Yep, get those fallout shelters dug and those lead suits pressed! It's time for THE ATOMIC CAFE! Culled from archival footage and spliced together to make the best presentation of the nuclear nightmare I've ever seen. Watch as politicians talk about the benefits and wonders of the hydrogen bomb! See ordinary folks being lulled to sleep by official propoganda! Listen to the military brass tell their troops about the minor threat of the live nuke test they are about to experience up close! Hear the pure balogna told to the poor natives of the Bikini atoll, just before the test blast that would bring tons of radiation raining down on their smiling heads! This is more than a movie, it's a damning slice of history. Nothing gets across the vastness of our own insanity like our own words and actions! The atomic age becomes the atomic culture as we live in fear of the russians and the bomb. Most of the statements by politicians and military types are so ridiculous, it's as though they were scripted by Mel Brooks! The true horror of this movie lies in it's presentation of real people saying and doing irrational, stupid things. Watch it and tremble...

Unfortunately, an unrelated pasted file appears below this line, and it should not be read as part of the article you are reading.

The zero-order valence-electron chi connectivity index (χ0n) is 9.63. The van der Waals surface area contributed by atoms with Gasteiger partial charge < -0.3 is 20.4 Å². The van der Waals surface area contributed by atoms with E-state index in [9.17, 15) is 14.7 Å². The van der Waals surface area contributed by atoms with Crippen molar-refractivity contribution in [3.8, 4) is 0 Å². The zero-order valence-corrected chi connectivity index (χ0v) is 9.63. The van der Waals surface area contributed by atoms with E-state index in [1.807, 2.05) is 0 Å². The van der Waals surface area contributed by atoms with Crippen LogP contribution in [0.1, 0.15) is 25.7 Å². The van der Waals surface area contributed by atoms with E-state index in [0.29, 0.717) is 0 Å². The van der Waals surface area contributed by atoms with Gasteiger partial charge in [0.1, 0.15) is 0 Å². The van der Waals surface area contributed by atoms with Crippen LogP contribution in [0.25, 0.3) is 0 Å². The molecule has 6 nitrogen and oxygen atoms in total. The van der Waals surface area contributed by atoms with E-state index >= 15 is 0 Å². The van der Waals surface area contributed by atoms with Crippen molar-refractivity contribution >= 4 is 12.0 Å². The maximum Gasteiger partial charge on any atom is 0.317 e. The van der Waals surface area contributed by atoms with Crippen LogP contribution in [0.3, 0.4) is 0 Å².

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4.0 out of 5 stars Funny, sobering, shocking, pacifist Oct. 26 2003
With a clever montage of 1940s/1950s news clips and Civil Defense and military training films overlaid with off-beat contemporary songs about The Bomb, the creators of THE ATOMIC CAFE produced a film that will amaze the post-Cold War generation and cause those who lived during that period to ask, "Could that be us?"
This docu-drama begins with the Trinity atomic test blast in New Mexico in 1945, then proceeds through the annihilation of Hiroshima and Nagasaki and the subsequent atomic test at Bikini atoll. With the acquisition of the A-bomb by the Soviets in 1949 - my birth year - and the Korean War, the film gets into the meat of the piece, which is a visual commentary on the paranoia about the Red Menace and Nuclear Armageddon which gripped the United States during Eisenhower's two terms as President.